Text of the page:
We will survive the arrival of a new M&S store in Scunthorpe says columnist Hugh Rogers
Now that the dust has settled on what, for convenience, we will call the M & S dispute and the developers can get on with what I think will be a very useful new shopping facility for Scunthorpe, it might be an appropriate moment for everyone concerned to metaphorically put up their swords and gather around the meeting table in order to discuss what can and should be done to revitalise Scunthorpe's ageing High Street.
The first thing to recognise is that Scunthorpe is not alone in its woeful state. Our High Street is replicated by the thousand up and down the country as changes in shopping habits, exacerbated by the economic downturn, wreak all kinds of havoc throughout the retail world.
The impending demise of HMV shops is just another illustration, like Comet ,of the way that online shopping has impacted upon traditional retail outlets. Even retailers like gents' outfitters, a corner of the market where you might suppose prospective purchasers would prefer to shop face to face, as it were, are suffering as people become more media-savvy and braver about making purchases online.
But that is not the whole problem - HMV unlike Comet have a thriving online store (which I hope will survive). There are a whole raft of issues - many readers have highlighted the cost of parking as being an issue. The sheer cost of leasing a shop on the High Street must sometimes feel like a millstone around the neck of even the most forward-looking retailer, especially as footfalls fade.
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In my opinion it is facile to suggest that our economic doldrums have had very much to do with the woes of High Streets. People may have less money in their pockets, but somehow seem to find the cash to buy ephemeral things like fireworks and Halloween trash which you might have thought would have been the first to go. Sales of Kindles are booming (which is probably not good news for the sellers of new books (though secondhand bookshops should do well)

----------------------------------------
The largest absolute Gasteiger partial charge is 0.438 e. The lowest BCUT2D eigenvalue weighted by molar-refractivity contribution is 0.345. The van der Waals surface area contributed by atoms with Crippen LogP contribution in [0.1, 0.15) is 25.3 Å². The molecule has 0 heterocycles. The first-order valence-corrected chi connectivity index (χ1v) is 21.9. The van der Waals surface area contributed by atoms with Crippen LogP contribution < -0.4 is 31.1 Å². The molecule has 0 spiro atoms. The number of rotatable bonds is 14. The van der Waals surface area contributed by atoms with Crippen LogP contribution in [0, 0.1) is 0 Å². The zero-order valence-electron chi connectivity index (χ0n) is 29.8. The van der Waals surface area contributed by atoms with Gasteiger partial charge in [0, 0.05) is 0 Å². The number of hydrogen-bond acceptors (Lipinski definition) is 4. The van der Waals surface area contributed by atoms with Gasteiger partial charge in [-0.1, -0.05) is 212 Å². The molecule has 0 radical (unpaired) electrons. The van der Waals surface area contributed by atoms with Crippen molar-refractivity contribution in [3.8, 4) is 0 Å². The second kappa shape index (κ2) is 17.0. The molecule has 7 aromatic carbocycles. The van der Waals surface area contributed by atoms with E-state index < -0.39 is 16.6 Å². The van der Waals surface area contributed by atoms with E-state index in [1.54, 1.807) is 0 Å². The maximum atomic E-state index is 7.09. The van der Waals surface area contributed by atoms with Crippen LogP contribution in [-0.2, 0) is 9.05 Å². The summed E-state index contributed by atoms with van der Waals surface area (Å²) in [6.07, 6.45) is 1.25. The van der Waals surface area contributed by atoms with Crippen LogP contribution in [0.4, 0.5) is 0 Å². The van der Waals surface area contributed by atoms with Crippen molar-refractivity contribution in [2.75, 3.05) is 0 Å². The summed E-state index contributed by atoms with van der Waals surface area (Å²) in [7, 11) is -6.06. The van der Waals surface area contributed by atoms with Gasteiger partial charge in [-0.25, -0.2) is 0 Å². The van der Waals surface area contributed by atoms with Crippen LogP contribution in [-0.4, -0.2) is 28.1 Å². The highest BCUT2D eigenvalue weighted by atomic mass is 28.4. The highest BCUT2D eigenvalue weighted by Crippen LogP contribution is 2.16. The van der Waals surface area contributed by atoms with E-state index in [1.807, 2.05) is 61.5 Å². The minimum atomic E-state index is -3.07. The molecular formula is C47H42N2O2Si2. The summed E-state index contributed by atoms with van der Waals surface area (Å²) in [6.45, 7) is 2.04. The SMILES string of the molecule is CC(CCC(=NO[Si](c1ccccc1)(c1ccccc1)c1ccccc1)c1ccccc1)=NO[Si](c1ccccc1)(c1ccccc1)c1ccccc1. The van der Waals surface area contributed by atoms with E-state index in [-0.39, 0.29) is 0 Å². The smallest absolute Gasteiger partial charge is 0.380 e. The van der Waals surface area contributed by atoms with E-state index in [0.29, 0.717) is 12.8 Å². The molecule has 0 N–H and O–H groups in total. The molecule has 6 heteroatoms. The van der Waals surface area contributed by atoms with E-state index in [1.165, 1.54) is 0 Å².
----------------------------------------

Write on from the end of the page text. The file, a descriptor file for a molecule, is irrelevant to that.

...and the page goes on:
It may be that the High Street will have to substantially re-invent itself. It is no good tempting shoppers with free parking if the shops themselves are dreary and expensive in contrast to their online or out-of-town cousins. What we need to look for is what the admen call a USP - a Unique Selling Point. We need to be giving hard-won customers the sort of stuff they can't get online - attractive premises, speciality lines, friendly and knowledgeable staff. That would be a start wouldn't it ?
Although I did not agree with Des Comerford and his KSA campaign insofar as it stood Canute-like against the M & S development, I have the greatest respect for Des, in particular his energy and commitment. We shall need those qualities in the coming months and years if our High Street is to survive and prosper. If we forget our past differences and join forces, I am confident that this gutsy little town of ours will be able to surmount its present difficulties and go on to enjoy a great future.